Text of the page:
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The journey to the 2024 elections has presented South Africans with a lot of critical topics to ponder in relation to governance, policy, and the integrity of public office. We have more options in this election than before, and our responsibility in electing who takes this country forward is consequently more vital.

The recent battle in the courts between the Independent Electoral Commission (IEC) and former president Jacob Zuma provides an opportunity for examining our focus on the individuals we send to Parliament with our votes and why they deserve to serve us.

When you take away the politics involved in the case, regardless of the side of the fence you find yourself on, the Constitutional Court (ConCourt) ruling in favour of the IEC’s barring of Zuma from taking a shot at a seat in Parliament should help us hone the attention of voters and political parties alike onto Parliament’s role in shaping our democracy further.

For example, the Constitution may afford all adult citizens of this country the right to make political choices, and in so doing also pursue election in public office in support of those choices, but it also aims to protect the integrity of Parliament by temporarily barring convicted persons from taking that route. The recent case may feature Zuma, but the takeaway from it should be about the role that parliamentarians play in our democracy, and whether those who end up taking the oath are truly and genuinely invested in it.

Do they have the most basic respect for the rules that are in the public interest, and not just those of their party?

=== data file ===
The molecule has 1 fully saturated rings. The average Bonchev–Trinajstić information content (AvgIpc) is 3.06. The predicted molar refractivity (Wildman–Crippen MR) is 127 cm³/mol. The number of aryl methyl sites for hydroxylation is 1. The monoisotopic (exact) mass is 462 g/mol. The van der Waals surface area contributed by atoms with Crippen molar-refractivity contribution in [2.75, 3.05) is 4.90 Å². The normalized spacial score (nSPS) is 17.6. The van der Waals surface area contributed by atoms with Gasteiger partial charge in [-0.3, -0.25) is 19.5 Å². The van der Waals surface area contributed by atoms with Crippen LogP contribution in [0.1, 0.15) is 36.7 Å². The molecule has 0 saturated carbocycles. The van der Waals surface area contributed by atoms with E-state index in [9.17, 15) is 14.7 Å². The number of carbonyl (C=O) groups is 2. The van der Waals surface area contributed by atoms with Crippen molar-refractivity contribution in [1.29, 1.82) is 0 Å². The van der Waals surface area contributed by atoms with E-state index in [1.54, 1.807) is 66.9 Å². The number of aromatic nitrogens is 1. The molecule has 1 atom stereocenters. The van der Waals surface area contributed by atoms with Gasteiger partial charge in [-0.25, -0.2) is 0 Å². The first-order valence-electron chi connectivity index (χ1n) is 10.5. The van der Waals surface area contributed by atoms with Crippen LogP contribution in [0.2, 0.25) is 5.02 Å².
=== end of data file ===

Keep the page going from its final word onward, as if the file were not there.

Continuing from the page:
Monday’s judgment makes a very clear case for unambiguity in our constitutional law and is an eye opener for how our constitutional democracy really works. It is also a sobering verdict for the true meaning of the integrity of Parliament in that democracy, and by extension the people we should consider as fit for that role.

In the words contained in the ConCourt judgment, “…section 47(1)(e) [of the Constitution] temporarily keeps serious violators of the law out of the National Assembly. The purpose of the disqualification is aimed at maintaining the integrity of South Africa’s democratic regime, which is founded on the rule of law, by ensuring that members of the National Assembly possess the requisite respect for the rule of law.”

Testing the law

Zuma took the IEC to the Electoral Court when it barred him from his new party’s (MK Party) candidate list for Parliament on account of his 2021 contempt of court conviction by the Constitutional Court.

The IEC argued that it holds the authority in determining who qualifies to be on party lists, and that this authority is guided by a clear rule for candidates with a criminal record – that a period of five years should have lapsed since the end of the sentence relating to that conviction before the candidate can stand for election to Parliament.